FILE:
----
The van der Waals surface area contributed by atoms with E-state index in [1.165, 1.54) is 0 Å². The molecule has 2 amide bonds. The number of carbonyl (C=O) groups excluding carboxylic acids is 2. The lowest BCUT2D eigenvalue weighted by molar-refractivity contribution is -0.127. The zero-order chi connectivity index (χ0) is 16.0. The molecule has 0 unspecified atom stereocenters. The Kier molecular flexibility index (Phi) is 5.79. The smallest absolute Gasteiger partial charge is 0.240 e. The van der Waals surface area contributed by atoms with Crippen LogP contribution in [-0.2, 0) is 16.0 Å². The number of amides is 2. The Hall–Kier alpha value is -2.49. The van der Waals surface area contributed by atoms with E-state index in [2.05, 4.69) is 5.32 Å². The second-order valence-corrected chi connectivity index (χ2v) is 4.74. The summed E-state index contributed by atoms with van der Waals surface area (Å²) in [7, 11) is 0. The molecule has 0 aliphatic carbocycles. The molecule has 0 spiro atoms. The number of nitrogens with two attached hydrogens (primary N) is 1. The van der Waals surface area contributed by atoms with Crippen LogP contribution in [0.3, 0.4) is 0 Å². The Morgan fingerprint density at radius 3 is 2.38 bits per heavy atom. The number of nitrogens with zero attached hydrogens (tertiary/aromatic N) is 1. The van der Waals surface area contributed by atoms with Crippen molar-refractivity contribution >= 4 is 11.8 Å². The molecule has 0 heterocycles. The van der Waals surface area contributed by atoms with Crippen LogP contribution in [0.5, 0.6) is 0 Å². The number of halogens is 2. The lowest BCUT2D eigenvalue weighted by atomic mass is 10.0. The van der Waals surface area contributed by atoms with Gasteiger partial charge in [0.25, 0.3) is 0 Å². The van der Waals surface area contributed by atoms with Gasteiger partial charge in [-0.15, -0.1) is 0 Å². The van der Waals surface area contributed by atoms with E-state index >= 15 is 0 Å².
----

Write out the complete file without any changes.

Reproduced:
The van der Waals surface area contributed by atoms with E-state index in [1.165, 1.54) is 0 Å². The molecule has 2 amide bonds. The number of carbonyl (C=O) groups excluding carboxylic acids is 2. The lowest BCUT2D eigenvalue weighted by molar-refractivity contribution is -0.127. The zero-order chi connectivity index (χ0) is 16.0. The molecule has 0 unspecified atom stereocenters. The Kier molecular flexibility index (Phi) is 5.79. The smallest absolute Gasteiger partial charge is 0.240 e. The van der Waals surface area contributed by atoms with Crippen LogP contribution in [-0.2, 0) is 16.0 Å². The number of amides is 2. The Hall–Kier alpha value is -2.49. The van der Waals surface area contributed by atoms with E-state index in [2.05, 4.69) is 5.32 Å². The second-order valence-corrected chi connectivity index (χ2v) is 4.74. The summed E-state index contributed by atoms with van der Waals surface area (Å²) in [7, 11) is 0. The molecule has 0 aliphatic carbocycles. The molecule has 0 spiro atoms. The number of nitrogens with two attached hydrogens (primary N) is 1. The van der Waals surface area contributed by atoms with Crippen LogP contribution in [0.3, 0.4) is 0 Å². The Morgan fingerprint density at radius 3 is 2.38 bits per heavy atom. The number of nitrogens with zero attached hydrogens (tertiary/aromatic N) is 1. The van der Waals surface area contributed by atoms with Crippen molar-refractivity contribution >= 4 is 11.8 Å². The molecule has 0 heterocycles. The van der Waals surface area contributed by atoms with Crippen LogP contribution in [0.5, 0.6) is 0 Å². The number of halogens is 2. The lowest BCUT2D eigenvalue weighted by atomic mass is 10.0. The van der Waals surface area contributed by atoms with Gasteiger partial charge in [0.25, 0.3) is 0 Å². The van der Waals surface area contributed by atoms with Gasteiger partial charge in [-0.15, -0.1) is 0 Å². The van der Waals surface area contributed by atoms with E-state index >= 15 is 0 Å².